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Analyse the ways in which different directors have produced the first meeting of

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Analyse the ways in which different directors have produced the first meeting of "Romeo and Juliet" when they deliver the sonnet. [Act 1 Sc V Lines 93-106] "Romeo and Juliet", undoubtedly one of Shakespeare's most famous and loved plays, has been produced by many directors again and again over the last 400 years. Those directors, who dare to take on such an astounding play, have to deal with this sensitively enough to keep the passion alive, especially throughout the sonnet. Two directors who have accepted the challenge to are Baz Luhrmann in 1997 and the BBC School's version. In my personal opinion, Baz Luhrmann's version was a great success, appealing to teenagers and adults alike, showing the passion and romance of this beautiful tragedy throughout it all. But on the other hand, the BBC School's version, which was originally intended solely for education purposes, is an extremely insipid composition and included no romance or passion, all of which I felt was an insult to Shakespeare. These two versions will be analysed by focusing and commenting on these features; setting, costume, camera shots, delivery of lines and music. Firstly, the use of costume is particularly emphatic and effective in Baz Luhrmann's amazing 1997 production. ...read more.


The camera shots are mostly the same all the way throughout the scene, showing Romeo and Juliet dancing. There is the faintest movement of the camera, only of which when it moves to match Romeo and Juliet proceeding towards the kiss. The director's aim might have been to keep the viewers attention on Romeo and Juliet, but this was a fatal idea. From a viewer's perspective, I found it increasingly dull, because there was no emotional impact from the camera shots as it was the same thing to look at each time. The audience as a whole, I found were not impressed by this either. Baz Luhrmann's version was a brilliant achievement, while BBC School's was a great disappointment and became progressively interminable. Settings is also another feature that is noticeably different between the two productions. The BBC School's interpretation has a different, more traditional atmospheric setting, while Baz Luhrmann's is more modern. The BBC School's version looks as if the whole set is fake and plastic, which is not realistic or impressive to me. The director of this version seems no to have spent much of the budget on the setting, as he or she probably reasoned it was a waste. ...read more.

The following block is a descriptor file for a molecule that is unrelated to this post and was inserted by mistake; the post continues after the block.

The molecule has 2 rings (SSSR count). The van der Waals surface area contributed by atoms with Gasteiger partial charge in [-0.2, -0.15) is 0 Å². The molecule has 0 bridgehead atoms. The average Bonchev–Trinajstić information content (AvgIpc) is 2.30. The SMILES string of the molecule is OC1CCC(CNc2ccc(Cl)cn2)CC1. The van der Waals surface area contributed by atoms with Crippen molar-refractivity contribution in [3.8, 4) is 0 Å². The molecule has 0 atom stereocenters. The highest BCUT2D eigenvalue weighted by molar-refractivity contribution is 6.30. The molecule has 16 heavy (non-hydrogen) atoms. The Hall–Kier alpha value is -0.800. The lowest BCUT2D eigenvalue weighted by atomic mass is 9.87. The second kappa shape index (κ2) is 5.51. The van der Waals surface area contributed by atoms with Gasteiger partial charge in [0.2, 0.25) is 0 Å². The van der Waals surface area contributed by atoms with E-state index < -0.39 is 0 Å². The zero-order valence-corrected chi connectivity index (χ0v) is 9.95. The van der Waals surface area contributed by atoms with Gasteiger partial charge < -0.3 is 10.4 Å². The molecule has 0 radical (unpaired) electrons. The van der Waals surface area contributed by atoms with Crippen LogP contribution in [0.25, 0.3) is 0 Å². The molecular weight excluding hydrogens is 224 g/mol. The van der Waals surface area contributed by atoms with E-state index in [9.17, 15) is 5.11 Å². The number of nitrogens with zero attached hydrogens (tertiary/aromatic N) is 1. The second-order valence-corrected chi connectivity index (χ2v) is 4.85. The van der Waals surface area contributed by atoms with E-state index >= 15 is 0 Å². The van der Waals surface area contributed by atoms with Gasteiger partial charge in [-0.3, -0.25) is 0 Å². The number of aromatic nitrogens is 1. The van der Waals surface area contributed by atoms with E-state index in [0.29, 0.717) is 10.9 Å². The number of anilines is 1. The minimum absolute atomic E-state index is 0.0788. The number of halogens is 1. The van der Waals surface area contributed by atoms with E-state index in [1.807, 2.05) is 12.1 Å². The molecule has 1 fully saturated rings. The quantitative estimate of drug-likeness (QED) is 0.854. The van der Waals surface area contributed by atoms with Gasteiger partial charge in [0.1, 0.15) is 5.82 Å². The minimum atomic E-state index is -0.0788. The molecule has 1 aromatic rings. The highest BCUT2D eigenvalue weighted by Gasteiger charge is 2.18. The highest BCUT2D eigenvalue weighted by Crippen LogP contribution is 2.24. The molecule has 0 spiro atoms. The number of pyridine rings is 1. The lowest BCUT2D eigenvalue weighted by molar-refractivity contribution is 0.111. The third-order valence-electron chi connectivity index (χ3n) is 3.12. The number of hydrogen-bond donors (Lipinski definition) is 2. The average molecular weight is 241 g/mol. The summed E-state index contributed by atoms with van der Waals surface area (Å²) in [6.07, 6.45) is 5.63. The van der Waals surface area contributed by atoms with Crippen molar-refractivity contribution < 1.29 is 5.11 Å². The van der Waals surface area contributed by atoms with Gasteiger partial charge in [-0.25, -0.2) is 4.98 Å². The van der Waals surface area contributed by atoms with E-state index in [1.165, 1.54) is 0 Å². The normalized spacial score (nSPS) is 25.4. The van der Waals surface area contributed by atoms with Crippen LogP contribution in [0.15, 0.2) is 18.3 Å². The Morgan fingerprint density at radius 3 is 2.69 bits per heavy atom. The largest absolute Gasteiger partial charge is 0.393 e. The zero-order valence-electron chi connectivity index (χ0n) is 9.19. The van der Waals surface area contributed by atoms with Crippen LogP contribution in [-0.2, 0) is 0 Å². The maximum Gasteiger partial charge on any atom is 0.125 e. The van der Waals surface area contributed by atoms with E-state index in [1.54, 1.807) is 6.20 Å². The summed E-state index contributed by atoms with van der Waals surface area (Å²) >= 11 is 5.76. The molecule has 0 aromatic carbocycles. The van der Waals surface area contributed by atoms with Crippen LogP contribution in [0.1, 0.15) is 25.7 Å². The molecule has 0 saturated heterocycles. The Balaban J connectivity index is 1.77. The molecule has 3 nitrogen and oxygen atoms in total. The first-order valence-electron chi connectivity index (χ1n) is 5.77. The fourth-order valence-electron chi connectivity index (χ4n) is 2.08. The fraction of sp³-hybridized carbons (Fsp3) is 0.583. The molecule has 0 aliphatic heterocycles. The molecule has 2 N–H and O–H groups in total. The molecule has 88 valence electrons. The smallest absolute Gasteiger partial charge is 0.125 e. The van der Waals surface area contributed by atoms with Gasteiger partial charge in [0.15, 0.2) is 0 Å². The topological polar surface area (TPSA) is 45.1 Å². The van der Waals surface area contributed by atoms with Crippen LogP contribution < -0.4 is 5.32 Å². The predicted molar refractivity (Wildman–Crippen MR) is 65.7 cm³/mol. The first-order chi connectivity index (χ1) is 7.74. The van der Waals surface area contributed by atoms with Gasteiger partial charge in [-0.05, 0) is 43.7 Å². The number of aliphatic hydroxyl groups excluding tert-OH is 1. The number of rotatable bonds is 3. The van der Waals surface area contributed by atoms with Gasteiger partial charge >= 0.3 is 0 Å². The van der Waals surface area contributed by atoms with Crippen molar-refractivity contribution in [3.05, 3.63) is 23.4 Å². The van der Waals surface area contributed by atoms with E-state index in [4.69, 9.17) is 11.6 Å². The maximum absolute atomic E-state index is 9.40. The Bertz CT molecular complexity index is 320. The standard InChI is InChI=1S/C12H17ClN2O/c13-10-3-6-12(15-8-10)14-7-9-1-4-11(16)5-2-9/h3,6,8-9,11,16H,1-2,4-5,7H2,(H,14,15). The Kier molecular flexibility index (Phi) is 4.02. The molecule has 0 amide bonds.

In fact, it creates the atmosphere. The endless number of raw emotions revealed in their voices is amazing; you can literally feel each emotion pouring out. It is pure emotion at its best in films. Baz Luhrmann and the BBC School's director have both used a variety of techniques to create their versions of Act I, Scene V. In one version, it was an obvious success, winning 3 awards [that I know of], and was nominated for an Oscar, while the other did not get such a great response. The highly successful version, directed by Baz Luhrmann, achieved such a great response from the public because of his talented use of costume, setting and music. Of course the actors played a part in the delivery of lines and such, causing more success. Baz Luhrmann reminded us throughout the scene, of the beauty of the play and how the love between Romeo and Juliet was forever blossoming till death divided them. The BBC School's version, which was not as successful, was aimed purely for educational purposes, which is probably why it was not up to Baz Luhrmann's standard [Luhrmann's was created solely for entertainment]. The BBC School's director did not do very well in most features, especially music, delivery of lines and setting. Baz Luhrmann had a bigger budget and was a more experienced director, which helped for creating the amazing scene. 1 08/05/2007 Rebecca Gill ...read more.

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